There is a whole chapter dedicated to oil in the Studio potter book published in 1978 including one by Dennis Parks, Ann Standard, Paul Soldner and my article. 

Here are a few jpgs.

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cabako    9

Marcia,

Thanks for the feedback & info.  I definitely need a baffle/burner stair system as you have pictured. I am lucky enough to have access to pre filtered and cleaned waste veg oil. It goes through industrial centrifuges to remove particulates and fines and is then vacuum dried.  A forced air burner like you show is probably the best way to go on a larger kiln.  but I would want to use biodiesel and not WVO in a system like that.  I think this model is the cheapest I have found:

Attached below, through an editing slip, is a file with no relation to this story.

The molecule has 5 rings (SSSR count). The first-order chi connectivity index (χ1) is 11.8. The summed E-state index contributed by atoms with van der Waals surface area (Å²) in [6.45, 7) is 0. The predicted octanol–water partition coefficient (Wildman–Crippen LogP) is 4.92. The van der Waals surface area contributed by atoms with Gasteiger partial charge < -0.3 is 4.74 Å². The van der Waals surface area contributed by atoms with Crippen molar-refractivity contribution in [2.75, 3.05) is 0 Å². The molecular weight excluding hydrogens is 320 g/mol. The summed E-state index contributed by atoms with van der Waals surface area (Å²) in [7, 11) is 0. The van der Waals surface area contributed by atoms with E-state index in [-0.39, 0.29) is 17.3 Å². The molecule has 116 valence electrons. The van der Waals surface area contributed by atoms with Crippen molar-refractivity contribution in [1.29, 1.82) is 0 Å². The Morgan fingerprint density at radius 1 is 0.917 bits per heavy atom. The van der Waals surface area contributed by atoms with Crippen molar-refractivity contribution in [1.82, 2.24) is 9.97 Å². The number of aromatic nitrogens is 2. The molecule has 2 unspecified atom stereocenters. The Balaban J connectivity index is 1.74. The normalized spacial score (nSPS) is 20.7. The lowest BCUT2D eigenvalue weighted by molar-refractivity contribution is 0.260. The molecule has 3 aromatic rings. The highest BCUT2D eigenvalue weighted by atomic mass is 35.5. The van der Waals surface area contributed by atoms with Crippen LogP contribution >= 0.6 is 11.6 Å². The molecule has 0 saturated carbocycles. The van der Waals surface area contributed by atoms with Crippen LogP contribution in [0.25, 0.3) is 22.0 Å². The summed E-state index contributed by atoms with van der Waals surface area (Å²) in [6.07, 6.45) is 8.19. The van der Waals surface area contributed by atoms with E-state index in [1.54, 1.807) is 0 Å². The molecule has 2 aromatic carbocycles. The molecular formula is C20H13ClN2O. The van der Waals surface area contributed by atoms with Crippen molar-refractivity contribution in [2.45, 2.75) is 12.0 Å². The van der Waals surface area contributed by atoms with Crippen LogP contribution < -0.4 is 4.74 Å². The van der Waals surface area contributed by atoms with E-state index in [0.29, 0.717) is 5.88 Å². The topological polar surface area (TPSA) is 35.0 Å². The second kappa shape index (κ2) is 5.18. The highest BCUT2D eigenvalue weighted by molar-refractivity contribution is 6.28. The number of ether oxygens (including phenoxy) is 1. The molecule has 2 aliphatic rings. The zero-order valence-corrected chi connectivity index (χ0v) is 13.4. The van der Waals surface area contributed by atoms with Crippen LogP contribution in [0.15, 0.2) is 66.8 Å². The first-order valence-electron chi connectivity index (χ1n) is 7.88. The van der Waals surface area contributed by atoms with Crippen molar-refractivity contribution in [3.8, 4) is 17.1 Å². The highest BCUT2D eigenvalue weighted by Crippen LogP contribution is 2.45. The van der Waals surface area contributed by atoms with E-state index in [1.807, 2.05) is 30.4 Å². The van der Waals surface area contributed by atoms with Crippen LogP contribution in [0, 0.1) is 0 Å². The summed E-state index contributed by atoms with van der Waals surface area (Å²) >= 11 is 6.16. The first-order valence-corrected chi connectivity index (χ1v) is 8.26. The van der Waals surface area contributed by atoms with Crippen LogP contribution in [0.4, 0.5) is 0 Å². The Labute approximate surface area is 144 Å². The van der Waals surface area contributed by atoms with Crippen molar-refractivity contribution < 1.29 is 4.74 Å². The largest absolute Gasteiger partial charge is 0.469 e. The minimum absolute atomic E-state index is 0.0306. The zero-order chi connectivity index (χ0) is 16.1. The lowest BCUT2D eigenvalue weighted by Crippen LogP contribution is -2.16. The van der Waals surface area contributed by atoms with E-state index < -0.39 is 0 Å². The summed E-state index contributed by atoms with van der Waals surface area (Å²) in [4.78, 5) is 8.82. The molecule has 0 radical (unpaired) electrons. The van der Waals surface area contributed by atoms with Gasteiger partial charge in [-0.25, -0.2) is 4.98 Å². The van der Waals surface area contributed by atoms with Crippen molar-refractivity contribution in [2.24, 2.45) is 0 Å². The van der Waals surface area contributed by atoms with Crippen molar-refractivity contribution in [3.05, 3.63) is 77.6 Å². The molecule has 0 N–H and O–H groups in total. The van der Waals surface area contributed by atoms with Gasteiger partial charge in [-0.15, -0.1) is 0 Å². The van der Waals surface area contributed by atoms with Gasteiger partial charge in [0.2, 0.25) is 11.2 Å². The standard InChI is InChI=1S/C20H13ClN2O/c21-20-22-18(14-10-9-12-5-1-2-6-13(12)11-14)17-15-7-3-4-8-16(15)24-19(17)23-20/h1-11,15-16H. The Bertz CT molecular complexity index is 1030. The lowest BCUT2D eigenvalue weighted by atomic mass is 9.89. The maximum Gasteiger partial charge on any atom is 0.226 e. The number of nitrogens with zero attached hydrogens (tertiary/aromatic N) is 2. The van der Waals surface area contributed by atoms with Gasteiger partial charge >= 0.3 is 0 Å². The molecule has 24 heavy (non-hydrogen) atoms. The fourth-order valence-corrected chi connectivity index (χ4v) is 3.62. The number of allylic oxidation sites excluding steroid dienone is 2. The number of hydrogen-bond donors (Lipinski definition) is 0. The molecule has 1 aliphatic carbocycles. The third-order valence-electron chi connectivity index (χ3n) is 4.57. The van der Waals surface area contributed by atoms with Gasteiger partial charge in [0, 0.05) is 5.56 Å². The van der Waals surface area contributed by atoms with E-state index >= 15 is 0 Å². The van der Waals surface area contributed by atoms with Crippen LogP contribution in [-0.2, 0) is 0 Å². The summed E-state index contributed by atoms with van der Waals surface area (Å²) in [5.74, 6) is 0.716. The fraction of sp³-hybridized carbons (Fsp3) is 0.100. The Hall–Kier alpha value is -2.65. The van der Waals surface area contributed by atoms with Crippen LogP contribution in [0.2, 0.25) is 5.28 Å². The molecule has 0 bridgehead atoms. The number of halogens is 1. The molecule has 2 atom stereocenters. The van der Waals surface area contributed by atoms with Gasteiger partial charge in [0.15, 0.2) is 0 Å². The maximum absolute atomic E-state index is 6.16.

http://www.supplyhouse.com/Beckett-B2007-AFG-Flame-Retention-Residential-Oil-Burner?gclid=EAIaIQobChMIgKbWm7Gx1QIVzYuzCh10pAhZEAQYASABEgJuHfD_BwE

 

Nozzle and baffle still need to be sized appropriately of course. 

 

here are pics of the oil inlet & "burner" pieces I have in the kiln.  No clinkers that I can see. But I think some oil did get below the kiln shelf on the left.  Floor will probably need to be replaced. This was a very quick firing just to see how hot I could get.  I think a longer slower firing could build up kilnkers.

post-78762-0-57907400-1501431446_thumb.jpg

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Marcia Selsor    1,301

Sounds great for your source of clean recycled vegetable oil. I got my residential burners at the campus dump for free at Carbondale , Ill. They included a pump, 1 nozzle, pressure gauge, and blower with motor.